Should I Buy a Psystar Macintosh Clone?

  • Comments: 107
  • Written on: January 24th, 2009

I am seriously thinking about buying a Psystar Mac clone.  I am a little nervous about what might happen if they lose their case with Apple, but its still hard to justify spending $5,048 on a true Power Mac when I can get the same thing from PsyStar for $1,903.

The hardware is nearly identical, the software IS identical, so my experience should be almost the same as well, right?  Here are some of the PsyStar positives and negatives that are weighing on my decision.


  1. Price, Price, Price.  Take a look at these two similarly equipped systems.  This is a comparison of a nicely equipped Power Macintosh Running OSX Leopard and a Psystar OpenPro.

    Psystar System: – $1,902.99

    • Mac OS X Leopard v10.5
    • 2.83GHz Core2Quad Q9550 Processor
    • Fast! 300GB 10,000RPM SATA2 Hard Drive
    • 20x DVD±RW DL Burner
    • GeForce 9500GT 512MB Graphics Card
    • Multimedia Keyboard and Optical Mouse
    • 3 Port Firewire 400 (Onboard)
    • 19″ Widescreen Monitor (DVI)

    Apple Macintosh System – $5,048.00

    • Mac OS X Leopard v10.5
    • One 2.8GHZ Quad-Core Intel Xeon
    • 8GB (4x2GB)
    • 300GB 15,000-rpm SAS
    • NVIDIA GeForce 8800 GT 512MB
    • One 16x SuperDrive
    • Apple Mighty Mouse
    • Apple Keyboard + User’s Guide
    • Apple Cinema Display (20″ flat panel)

    As you can see, the components are nearly identical.  Apple has a slight edge on the hard drive speed and the monitor size, and Psystar has an edge in the graphics card.  No matter how you slice this one, I don’t see $3,000 difference between these computers.

  2. I believe in What PsyStar is Doing.  I think it is hypocritical to cheer for the Department of Justice busting up a Microsoft monopoly while decrying PsyStar for doing the same thing to apple.Think about it for a second.I am no lawyer, but Microsoft was basically telling hardware manufacturers if they want to sell Windows they would do certain things that created barriers for their competition.  How is Apple not doing the same thing now that they are on an Intel platform?
  3. Psystar has shown constant improvement.  When Psystar started shipping clones they were using cases that were far cheaper than the ones they are using now (the Asus TA-210 versus the Antec P182).In addition, they have enabled the software update feature to pull software updates through their servers rather than directly through Apple’s servers.  This means you get important security updates without the famous Apple brick that iPhone users have become very familiar with.Psystar systems now also ship with OSX Leopard restore media.  When Psystar started they did not ship the Leopard disks with the system, and required users to return ship their computers in the event of a hard drive crash or other problem that would require a complete reinstall.  Those days are now over.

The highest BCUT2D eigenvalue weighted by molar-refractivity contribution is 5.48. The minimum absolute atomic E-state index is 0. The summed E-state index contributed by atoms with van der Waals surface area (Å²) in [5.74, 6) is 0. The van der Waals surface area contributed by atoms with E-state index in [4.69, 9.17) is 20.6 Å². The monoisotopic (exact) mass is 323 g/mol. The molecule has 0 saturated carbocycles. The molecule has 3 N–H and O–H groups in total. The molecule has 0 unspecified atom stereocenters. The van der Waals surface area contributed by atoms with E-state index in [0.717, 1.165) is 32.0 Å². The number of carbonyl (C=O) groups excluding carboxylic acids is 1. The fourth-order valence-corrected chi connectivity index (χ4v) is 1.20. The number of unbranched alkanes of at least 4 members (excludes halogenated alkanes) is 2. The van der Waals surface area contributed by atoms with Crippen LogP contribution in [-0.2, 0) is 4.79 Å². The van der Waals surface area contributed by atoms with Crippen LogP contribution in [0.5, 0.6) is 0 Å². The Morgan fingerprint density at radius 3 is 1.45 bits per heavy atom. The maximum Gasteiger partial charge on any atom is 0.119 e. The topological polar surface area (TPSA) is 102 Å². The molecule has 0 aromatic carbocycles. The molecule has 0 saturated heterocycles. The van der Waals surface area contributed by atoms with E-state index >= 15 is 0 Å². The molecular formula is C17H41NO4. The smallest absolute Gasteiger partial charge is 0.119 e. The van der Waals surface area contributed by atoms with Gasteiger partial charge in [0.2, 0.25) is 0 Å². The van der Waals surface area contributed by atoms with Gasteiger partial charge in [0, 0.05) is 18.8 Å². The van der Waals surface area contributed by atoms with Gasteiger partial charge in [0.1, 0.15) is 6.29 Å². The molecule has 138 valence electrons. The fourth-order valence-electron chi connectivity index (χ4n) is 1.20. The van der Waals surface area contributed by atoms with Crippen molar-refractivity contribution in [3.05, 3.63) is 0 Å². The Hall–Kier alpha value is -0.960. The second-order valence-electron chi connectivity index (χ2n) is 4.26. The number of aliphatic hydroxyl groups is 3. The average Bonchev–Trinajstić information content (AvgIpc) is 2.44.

The improvements over time have all but invalidated Gizmodo’s 7 Reasons Not to Buy a Psystar OSX Clone.

    It is interesting to note that I can’t find a review or an “unboxing” online of a Psystar system that is not in a TA-210 Asus case.  No one has reviewed the newer models???


  1. No matter what you believe, Psystar is in an uphill battle.  They have scored great representation against Apple (a firm that has beaten Apple before) but there is the possibility that this company may not be in business in a few years.

    Court cases move VERY slowly, and I have no doubt that if I bought a Psystar OpenPro system with OSX today, my warranty would be expired before they were shut down.

    Honestly, if I only used the Psystar for a couple years that would justify the purchase, but that is something you have to think about.

  2. Psystar is relatively untested.  While the company has been showing continuous improvement, they are a regional firm trying to migrate to a national company.

    Given the resources they are going to have to put toward legal defense, you have to wonder if they are going to be able to maintain quality support in the long term.

  3. No Apple Flair.  You have to hand it to Apple.  They design awesome looking computers and devices.  Psystar is using PC hardware to replicate the functionality of an Apple Macintosh.  It doesn’t look bad, but it doesn’t look as smooth either.

    I wouldn’t expect that to change until Psystar can shift some of its revenue from the legal department to the R&D department.

So Should I buy One?

I have to admit I am leaning toward buying the Psystar OpenPro Macintosh clone.  Its a great value, it is a functional equivalent, and I think I would get my money’s worth.

With the new Schrock Innovations service center going up in Lincoln in the next few weeks it seems like I am signing one $7,000 check after another right now.  Once that pace slows a bit, I could use some additional video editing power under my hood 🙂

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